The Harmony Roto Explorer Seat offers superb durability and surprising comfort. The seat bolts directly to the gunwale providing added stiffness to the canoe. The slightly dished seat is comfortable facing in either direction for fishing, conversation, or paddling solo.
I have ordered a number of various canoe seats, including the old town snap-in center seat, the Harmony cane seats, the black strap canoe seats and the harmony stern plastic seats for the 3 canoes that we have. I have been pleased with the cost, quality as well as in the promptness I received all of these items. I am actually using the 2 Harmony stern seats as swing set seats for my grandchildren. I needed a quality seat that could hold the weight of adults, be suitable for children, but that were light weight and comfortable. These seats work AWESOME!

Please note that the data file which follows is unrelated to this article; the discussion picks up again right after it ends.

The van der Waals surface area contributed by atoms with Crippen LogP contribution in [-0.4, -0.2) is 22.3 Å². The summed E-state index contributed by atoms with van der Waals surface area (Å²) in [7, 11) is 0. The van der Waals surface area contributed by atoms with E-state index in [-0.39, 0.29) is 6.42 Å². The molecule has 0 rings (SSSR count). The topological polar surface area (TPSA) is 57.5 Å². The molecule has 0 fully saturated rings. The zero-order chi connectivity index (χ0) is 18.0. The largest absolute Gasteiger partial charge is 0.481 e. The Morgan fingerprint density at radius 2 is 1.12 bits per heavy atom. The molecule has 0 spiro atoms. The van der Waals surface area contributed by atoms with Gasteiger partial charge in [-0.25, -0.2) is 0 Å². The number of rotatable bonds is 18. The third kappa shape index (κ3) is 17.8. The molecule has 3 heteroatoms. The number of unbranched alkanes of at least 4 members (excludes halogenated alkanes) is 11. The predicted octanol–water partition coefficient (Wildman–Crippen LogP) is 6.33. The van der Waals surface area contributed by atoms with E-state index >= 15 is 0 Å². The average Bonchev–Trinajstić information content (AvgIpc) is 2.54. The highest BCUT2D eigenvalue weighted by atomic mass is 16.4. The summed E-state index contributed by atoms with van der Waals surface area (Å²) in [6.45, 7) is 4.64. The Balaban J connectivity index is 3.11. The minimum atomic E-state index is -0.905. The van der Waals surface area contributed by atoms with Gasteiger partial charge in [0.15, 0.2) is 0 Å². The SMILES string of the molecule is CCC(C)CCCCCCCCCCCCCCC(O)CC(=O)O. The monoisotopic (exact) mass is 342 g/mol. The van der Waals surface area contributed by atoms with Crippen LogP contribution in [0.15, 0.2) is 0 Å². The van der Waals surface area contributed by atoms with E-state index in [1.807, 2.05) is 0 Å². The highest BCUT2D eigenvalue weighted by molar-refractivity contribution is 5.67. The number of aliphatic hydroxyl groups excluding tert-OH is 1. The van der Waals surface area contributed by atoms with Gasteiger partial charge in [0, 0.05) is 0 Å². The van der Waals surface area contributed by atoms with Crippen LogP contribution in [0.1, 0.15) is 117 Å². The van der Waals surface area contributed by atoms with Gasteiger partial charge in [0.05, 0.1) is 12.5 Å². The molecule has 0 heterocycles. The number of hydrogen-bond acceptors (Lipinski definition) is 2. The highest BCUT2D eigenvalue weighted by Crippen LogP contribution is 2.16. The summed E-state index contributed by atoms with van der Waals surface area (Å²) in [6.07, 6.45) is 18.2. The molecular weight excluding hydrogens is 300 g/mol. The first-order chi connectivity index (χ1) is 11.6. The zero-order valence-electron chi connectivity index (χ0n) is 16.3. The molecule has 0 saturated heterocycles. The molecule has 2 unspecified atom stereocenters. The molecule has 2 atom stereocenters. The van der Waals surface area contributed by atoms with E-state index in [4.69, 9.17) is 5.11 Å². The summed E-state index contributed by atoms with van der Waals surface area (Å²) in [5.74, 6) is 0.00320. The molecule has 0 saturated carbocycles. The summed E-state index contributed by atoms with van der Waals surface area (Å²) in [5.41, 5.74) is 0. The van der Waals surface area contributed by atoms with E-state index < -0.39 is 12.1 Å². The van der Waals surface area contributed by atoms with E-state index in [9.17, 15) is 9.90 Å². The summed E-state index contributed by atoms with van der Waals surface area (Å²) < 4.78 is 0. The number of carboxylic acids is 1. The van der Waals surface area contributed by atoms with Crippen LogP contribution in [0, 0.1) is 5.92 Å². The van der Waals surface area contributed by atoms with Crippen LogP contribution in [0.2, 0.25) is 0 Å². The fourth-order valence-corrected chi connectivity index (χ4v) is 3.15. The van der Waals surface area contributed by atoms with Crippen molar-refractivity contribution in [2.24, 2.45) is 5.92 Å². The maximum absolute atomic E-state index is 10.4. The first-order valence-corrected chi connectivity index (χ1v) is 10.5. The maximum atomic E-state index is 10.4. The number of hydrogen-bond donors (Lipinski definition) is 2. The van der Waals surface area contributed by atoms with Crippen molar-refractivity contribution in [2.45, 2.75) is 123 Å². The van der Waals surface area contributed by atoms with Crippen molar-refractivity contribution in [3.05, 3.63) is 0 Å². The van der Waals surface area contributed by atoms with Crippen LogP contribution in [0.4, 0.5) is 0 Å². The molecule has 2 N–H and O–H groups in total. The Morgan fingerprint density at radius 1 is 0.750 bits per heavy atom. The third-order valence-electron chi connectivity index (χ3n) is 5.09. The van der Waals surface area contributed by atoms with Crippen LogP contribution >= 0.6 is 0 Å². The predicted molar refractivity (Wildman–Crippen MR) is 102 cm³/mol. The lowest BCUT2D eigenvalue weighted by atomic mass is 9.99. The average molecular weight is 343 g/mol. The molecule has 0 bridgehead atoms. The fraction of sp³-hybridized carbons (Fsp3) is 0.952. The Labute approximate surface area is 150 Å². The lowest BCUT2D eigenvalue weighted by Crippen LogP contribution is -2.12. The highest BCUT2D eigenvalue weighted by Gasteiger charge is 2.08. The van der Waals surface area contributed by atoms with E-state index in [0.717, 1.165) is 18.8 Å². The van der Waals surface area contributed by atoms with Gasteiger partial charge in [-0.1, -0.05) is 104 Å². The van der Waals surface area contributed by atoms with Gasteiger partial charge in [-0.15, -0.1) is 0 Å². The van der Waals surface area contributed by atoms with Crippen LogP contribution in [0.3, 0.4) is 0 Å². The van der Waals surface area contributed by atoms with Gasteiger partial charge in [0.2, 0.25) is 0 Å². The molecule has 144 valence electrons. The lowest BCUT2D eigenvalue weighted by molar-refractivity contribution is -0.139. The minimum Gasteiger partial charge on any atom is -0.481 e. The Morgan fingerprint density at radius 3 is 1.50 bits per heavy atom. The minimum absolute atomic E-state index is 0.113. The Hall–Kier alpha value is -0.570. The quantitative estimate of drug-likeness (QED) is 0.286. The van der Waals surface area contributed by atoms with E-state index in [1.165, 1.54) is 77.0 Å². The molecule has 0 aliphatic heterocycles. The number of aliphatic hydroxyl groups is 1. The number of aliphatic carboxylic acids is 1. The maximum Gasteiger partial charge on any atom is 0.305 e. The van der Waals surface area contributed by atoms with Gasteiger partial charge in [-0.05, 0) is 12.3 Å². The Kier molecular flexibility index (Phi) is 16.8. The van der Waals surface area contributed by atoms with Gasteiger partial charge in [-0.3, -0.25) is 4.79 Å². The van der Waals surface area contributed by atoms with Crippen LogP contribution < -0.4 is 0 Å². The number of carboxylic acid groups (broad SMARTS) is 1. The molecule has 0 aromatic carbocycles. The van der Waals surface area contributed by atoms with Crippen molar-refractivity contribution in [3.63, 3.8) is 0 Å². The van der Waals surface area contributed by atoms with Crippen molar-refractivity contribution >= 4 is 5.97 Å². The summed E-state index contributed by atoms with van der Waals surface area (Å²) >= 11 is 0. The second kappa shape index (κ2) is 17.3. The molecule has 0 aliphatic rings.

I bought this to replace/install a missing bow seat in an old Old Town Tripper. The primary feature I liked was the ability to sit facing either forward or backward. The original Old Town seat is contoured for facing forward only. This Harmony seat was about 1" wider than where the original seat was located in the canoe. Unless I wanted the front paddler to sit another 6-9" further back, I had to cut it down to size. I was initially very nervous about sacrificing strength by cutting off the ends, but my fears were unfounded as the plastic roto mold material turned out to be at least 3/16" thick everywhere, and up to 1/4" thick in places. It's a similar material and thickness as used on plastic 55 gallon drums, and I know how strong they need to be to hold liquids and put up with rough handling by forktrucks. I further cut into the bottom ends by about 2" with a hacksaw to give my fingers room to hold washers and nuts, then drilled the tops of the seat as far apart as possible (frontmost and rearmost to minimize rocking), and mounted the seat using the same size hardware (Harmony Yoke and Thwart Hardware Kit - Aluminum) as I used for replacing the thwart and yoke. Opening up the bottom ends made it a lot easier to drill since I only had one drill hole to line up, and only one surface to secure to the canoe. This also meant I didn't have to hunt for extra-long screws to accommodate this fairly thick seat, and eliminated the question of how much the seat can/will/should compress without working loose prematurely or being crushed by the screws. My family members are all under 200lbs, so I have no concerns about strength even after cutting and trimming. I think it can still handle a 250lb person without much trouble - the rest of the seat construction is very sturdy and the plastic material is thicker than the original Old Town plastic seat. I would have given it 5 stars if there were better instructions, or if I didn't have to cut it down to size and worry about its carrying capacity. But as a DIY substitute it was perfect for me.